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      Extraordinary Human Energy Consumption and Resultant Geological Impacts Beginning Around 1950 CE Initiated the Proposed Anthropocene Epoch 

      Syvitski, Jaia; Waters, Colin N.; Day, John; Milliman, John D.; Summerhayes, Colin P.; Steffen, Will; Zalasiewicz, Jan; Cearreta Bilbao, Alejandro; Galuszka, Agnieszka; Hajdas, Irka; Head, Martin J.; Leinfelder, Reinhold; McNeill, J. R.; Poirier, Clement; Rose, Neil L.; Shotyk, William; Wagreich, Michael; Williams, Mark (Springer, 2020-10-16)
      Growth in fundamental drivers-energy use, economic productivity and population-can provide quantitative indications of the proposed boundary between the Holocene Epoch and the Anthropocene. Human energy expenditure in the ...
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      The Anthropocene: Comparing Its Meaning in Geology (Chronostratigraphy) with Conceptual Approaches Arising in Other Disciplines 

      Zalasiewicz, Jan; Waters, Colin N.; Ellis, Erle C.; Head, Martin J.; Vidas, Davor; Steffen, Will; Thomas, Julia Adeney; Horn, Eva; Summerhayes, Colin P.; Leinfelder, Reinhold; McNeill, J. R.; Galuszka, Agnieszka; Williams, Mark; Barnosky, Anthony D.; Richter, Daniel de B.; Gibbard, Philip L.; Syvitski, Jaia; Jeandel, Catherine; Cearreta Bilbao, Alejandro; Cundy, Andrew B.; Fairchild, Ian J.; Rose, Neil L.; Ivar do Sul, Juliana A.; Shotyk, William; Turner, Simon; Wagreich, Michael; Zinke, Jens (American Geophysical Union, 2021-03)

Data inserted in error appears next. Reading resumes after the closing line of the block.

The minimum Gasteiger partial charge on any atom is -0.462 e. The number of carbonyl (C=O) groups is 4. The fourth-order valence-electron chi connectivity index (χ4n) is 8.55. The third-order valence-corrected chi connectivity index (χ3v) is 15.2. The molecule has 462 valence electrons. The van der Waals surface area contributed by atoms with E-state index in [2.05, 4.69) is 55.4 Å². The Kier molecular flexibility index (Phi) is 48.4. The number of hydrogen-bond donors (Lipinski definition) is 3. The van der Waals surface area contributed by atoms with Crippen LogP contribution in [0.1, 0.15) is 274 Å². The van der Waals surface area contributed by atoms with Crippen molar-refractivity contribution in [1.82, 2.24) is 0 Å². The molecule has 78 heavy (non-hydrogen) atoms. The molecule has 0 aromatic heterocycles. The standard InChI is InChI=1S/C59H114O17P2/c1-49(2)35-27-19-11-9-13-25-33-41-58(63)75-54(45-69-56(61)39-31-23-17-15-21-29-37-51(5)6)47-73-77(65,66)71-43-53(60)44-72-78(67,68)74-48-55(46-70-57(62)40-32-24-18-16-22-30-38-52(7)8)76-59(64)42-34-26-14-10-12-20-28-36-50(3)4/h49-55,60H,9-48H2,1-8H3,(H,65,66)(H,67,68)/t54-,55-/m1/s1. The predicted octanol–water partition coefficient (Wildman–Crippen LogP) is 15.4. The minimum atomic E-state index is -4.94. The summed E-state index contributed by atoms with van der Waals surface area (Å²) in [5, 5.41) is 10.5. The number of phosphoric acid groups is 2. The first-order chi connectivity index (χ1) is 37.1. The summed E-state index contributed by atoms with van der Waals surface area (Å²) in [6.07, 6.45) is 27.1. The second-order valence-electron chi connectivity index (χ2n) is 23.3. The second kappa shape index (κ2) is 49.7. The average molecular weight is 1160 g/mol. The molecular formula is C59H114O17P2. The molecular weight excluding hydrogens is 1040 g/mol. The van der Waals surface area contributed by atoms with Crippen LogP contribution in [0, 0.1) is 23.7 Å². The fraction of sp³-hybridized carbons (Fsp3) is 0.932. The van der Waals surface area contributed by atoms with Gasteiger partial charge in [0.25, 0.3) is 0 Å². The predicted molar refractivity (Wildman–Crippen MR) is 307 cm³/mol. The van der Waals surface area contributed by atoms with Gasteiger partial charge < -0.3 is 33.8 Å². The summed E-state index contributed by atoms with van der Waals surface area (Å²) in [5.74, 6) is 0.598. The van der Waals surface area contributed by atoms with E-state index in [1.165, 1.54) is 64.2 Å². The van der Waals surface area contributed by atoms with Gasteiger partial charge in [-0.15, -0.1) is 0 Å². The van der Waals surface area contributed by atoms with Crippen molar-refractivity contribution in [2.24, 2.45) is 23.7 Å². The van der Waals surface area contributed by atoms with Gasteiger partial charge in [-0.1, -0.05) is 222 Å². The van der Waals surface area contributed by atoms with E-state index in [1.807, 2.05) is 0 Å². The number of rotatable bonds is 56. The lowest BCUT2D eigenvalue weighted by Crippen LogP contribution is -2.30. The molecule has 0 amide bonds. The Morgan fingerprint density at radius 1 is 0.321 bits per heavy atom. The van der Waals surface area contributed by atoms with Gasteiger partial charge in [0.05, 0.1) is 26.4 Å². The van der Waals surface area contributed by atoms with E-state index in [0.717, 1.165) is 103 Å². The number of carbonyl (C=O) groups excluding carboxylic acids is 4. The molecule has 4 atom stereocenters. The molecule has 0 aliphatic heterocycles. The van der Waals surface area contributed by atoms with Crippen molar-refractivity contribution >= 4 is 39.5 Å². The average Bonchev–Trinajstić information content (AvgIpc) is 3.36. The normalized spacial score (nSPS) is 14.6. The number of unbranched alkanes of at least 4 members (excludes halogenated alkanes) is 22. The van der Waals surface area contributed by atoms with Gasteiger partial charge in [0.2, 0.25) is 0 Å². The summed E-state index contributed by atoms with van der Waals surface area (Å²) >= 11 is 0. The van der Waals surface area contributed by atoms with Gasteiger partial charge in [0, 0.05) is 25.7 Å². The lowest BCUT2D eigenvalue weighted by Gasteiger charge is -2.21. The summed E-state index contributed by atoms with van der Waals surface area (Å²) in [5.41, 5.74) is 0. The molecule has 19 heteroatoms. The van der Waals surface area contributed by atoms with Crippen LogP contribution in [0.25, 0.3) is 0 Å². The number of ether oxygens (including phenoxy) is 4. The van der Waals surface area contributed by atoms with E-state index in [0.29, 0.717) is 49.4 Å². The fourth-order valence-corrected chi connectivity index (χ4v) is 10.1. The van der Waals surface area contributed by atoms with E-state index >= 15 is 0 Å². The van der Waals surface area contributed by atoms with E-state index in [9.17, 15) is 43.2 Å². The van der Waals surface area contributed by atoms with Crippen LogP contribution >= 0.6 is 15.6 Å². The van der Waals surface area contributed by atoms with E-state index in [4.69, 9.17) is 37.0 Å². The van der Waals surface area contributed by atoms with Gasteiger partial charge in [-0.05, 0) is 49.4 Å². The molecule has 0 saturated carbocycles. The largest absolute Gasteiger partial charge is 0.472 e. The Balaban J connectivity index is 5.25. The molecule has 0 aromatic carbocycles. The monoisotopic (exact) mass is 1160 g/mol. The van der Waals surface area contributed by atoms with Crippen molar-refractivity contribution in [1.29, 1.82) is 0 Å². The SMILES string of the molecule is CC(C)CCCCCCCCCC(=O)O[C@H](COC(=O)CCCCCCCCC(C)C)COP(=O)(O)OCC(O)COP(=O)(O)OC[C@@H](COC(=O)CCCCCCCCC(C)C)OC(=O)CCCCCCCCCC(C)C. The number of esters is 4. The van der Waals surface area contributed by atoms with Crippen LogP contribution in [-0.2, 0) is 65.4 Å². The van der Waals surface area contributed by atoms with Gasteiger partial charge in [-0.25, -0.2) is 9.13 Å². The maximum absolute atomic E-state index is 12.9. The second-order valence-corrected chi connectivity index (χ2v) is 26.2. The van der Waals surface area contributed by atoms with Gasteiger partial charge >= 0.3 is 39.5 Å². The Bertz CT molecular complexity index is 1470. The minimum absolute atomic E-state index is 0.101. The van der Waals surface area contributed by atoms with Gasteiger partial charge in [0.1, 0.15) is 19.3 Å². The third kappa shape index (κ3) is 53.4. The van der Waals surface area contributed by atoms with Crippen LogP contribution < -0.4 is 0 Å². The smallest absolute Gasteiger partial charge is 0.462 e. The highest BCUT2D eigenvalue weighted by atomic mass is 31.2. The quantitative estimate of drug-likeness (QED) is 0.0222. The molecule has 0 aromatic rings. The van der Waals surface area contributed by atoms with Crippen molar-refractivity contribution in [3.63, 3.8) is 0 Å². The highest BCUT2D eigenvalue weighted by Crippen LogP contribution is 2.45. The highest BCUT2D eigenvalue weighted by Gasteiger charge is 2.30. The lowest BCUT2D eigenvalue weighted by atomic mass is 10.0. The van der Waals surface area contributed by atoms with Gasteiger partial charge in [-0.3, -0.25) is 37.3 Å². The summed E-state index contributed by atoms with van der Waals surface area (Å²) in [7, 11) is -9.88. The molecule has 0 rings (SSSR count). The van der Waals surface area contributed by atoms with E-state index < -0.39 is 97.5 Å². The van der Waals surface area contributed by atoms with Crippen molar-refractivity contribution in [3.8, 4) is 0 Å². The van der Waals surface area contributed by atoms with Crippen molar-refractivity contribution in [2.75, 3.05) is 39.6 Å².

The term Anthropocene initially emerged from the Earth System science community in the early 2000s, denoting a concept that the Holocene Epoch has terminated as a consequence of human activities. First associated with the ...